After Gov. Pete Ricketts vetoed LB998, a bill that would have placed a social worker in each ESU across the state, ESU 2 administrator Ted DeTurk’s initial reaction was disappointment.
In a text message to the Fremont Tribune, he said he felt “disappointment and concern about how we address this much-needed service.”
“Without addressing this need, education is negatively impacted,” DeTurk said.
Sen. Lynne Walz of Fremont, who introduced the bill, said she was “appalled” by the veto.
“We worked with behavioral and mental health experts, school administrators, teachers, social workers and concerned parents on LB998,” she said. “Our office received over a hundred letters of support. This is a program that was needed and well-supported.”
The bill passed in the legislature in a 31 to 15 vote, with three not voting.
Ricketts disagreed with the legislature, however. In an explanation of his veto, he didn’t necessarily disagree with the need for mental health resources in schools, calling the bill’s purpose “noble” but did not believe the bill was the best way to provide those resources.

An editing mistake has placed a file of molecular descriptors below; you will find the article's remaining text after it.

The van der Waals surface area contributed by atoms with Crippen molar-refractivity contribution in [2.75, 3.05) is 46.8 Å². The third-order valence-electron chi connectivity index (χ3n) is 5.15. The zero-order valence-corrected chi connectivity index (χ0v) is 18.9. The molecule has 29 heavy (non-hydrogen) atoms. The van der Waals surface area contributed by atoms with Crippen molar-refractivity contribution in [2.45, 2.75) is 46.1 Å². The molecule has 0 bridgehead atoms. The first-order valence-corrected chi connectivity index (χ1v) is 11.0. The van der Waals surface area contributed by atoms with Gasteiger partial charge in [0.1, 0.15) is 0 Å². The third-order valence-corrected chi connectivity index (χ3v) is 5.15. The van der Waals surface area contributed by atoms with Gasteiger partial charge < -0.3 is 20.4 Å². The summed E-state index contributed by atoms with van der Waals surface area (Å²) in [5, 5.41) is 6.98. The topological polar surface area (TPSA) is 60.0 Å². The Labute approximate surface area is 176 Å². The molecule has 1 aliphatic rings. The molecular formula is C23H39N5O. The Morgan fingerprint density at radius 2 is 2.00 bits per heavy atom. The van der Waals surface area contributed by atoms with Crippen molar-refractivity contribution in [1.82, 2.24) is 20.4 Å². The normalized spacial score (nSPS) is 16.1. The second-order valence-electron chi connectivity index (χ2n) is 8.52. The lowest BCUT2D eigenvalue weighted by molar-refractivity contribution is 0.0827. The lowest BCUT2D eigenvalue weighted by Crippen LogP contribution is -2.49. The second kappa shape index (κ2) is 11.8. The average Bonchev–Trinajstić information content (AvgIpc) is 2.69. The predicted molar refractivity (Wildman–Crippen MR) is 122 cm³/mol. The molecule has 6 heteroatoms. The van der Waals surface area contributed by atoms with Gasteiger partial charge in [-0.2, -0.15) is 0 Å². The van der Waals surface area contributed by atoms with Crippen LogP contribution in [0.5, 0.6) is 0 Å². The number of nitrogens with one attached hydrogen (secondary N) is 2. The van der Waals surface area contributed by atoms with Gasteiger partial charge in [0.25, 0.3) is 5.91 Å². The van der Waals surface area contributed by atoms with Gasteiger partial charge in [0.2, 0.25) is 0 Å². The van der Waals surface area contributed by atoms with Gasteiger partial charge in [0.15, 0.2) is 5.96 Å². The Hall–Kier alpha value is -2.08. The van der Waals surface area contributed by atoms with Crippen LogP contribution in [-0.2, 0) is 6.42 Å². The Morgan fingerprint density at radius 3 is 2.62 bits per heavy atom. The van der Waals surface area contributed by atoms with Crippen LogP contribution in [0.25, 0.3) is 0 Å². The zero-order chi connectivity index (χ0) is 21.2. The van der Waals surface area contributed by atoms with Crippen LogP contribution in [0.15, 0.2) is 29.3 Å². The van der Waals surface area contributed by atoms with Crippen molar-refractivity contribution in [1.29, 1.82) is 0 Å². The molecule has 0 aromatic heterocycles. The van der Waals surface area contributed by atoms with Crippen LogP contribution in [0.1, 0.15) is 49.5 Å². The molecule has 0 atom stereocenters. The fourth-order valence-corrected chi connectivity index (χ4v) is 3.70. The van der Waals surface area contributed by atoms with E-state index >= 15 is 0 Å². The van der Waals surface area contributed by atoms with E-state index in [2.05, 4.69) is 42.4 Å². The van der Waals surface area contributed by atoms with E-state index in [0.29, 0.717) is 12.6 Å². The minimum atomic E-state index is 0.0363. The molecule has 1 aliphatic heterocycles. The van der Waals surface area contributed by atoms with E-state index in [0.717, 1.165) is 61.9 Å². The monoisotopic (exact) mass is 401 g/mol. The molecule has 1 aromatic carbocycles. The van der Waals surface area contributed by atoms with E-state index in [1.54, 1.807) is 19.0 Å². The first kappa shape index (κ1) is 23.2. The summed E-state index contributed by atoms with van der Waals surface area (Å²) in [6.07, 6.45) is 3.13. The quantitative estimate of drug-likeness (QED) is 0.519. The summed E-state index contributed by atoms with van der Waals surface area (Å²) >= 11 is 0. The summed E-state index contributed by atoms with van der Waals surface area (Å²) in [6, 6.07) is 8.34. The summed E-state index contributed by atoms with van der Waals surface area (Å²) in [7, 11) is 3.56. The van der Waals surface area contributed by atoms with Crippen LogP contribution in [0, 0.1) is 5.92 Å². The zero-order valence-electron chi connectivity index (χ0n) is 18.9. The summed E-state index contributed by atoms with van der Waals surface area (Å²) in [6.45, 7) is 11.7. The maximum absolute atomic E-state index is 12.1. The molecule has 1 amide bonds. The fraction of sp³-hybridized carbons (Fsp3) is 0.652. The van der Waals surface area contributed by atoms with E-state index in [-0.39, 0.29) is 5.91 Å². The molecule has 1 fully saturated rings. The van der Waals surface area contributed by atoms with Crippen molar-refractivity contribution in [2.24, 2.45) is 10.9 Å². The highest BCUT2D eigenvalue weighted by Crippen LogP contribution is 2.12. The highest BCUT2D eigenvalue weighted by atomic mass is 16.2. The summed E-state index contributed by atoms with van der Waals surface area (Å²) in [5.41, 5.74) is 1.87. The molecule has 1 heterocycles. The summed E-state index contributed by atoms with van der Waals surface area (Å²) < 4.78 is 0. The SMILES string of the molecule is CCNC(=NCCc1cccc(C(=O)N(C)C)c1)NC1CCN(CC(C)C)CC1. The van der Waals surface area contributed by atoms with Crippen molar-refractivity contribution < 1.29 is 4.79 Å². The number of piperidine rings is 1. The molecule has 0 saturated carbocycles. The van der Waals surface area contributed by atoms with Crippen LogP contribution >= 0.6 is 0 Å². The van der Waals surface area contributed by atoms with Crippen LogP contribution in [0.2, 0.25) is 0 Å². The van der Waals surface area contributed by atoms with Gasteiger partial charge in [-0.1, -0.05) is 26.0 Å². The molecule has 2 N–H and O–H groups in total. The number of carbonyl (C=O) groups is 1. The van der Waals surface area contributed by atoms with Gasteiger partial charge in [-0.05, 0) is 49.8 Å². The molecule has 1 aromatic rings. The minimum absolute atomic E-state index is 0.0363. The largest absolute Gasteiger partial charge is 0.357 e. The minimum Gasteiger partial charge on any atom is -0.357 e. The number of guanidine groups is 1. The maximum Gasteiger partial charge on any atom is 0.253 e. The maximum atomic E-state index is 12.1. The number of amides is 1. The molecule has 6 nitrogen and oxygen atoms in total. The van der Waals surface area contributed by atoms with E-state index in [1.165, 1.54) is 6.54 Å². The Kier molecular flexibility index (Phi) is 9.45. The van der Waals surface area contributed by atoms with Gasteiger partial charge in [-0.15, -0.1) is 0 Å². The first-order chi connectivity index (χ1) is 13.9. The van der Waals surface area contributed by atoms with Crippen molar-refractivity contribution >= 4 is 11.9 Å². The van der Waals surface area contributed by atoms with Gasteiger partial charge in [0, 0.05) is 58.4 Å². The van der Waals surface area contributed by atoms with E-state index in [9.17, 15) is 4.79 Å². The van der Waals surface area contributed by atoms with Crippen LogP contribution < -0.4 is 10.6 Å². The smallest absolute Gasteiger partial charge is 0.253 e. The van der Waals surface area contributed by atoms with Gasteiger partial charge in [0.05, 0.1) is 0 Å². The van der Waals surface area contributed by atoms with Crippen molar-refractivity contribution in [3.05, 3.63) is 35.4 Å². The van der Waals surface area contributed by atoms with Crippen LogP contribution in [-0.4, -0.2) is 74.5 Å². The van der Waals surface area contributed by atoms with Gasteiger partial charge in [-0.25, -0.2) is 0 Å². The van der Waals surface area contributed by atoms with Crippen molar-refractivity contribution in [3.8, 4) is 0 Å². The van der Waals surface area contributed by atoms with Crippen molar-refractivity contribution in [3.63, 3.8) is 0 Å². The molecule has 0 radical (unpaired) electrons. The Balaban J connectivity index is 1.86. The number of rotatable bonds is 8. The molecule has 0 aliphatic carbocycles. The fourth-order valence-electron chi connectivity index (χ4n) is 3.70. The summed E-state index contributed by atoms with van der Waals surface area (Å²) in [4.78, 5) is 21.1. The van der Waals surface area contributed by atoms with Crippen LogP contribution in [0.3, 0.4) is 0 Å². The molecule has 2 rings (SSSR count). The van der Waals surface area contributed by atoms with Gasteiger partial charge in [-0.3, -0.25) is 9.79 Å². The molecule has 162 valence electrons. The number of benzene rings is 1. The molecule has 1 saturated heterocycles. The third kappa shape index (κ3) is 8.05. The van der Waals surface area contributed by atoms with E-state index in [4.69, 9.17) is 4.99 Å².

He argued that “LB998 is not needed,” because under current laws, there is nothing stopping private foundations from donating funds to individual ESUs.
“Those entities would then have more discretion and flexibility to connect with existing state and community resources in their local areas to design locally-tailored programs,” he said, adding, “LB998 unnecessarily inserts the State between private funders and the political subdivision (the ESU Coordinating Council) receiving those donations.”
He feared that the bill would have “set a precedent for the state to assume the obligation of running a private grant program” and was “unclear about how parents and guardians would be involved in the consent and care of the student” if social workers were in the schools.
It was unclear at this point what, if anything, ESU 2 will do in place of the social worker that LB998 would have provided.
DeTurk had previously emphasized to the Fremont Tribune that, despite concerns about finding qualified social workers and the sustainability of the bill, which would be funded through private donations for three years, he supported it because it would help schools navigate mental health issues and resources more effectively.
“You’re asking a group of people, the teachers in general, who went to school to be educators and to focus on teaching and learning to now have an understanding of bipolar, to now have an understanding of depression,” DeTurk said in an interview earlier this month. “We don’t have that skill set. That’s why I think LB998 is so important, to be able to bring some experts in the field as a resource for us.”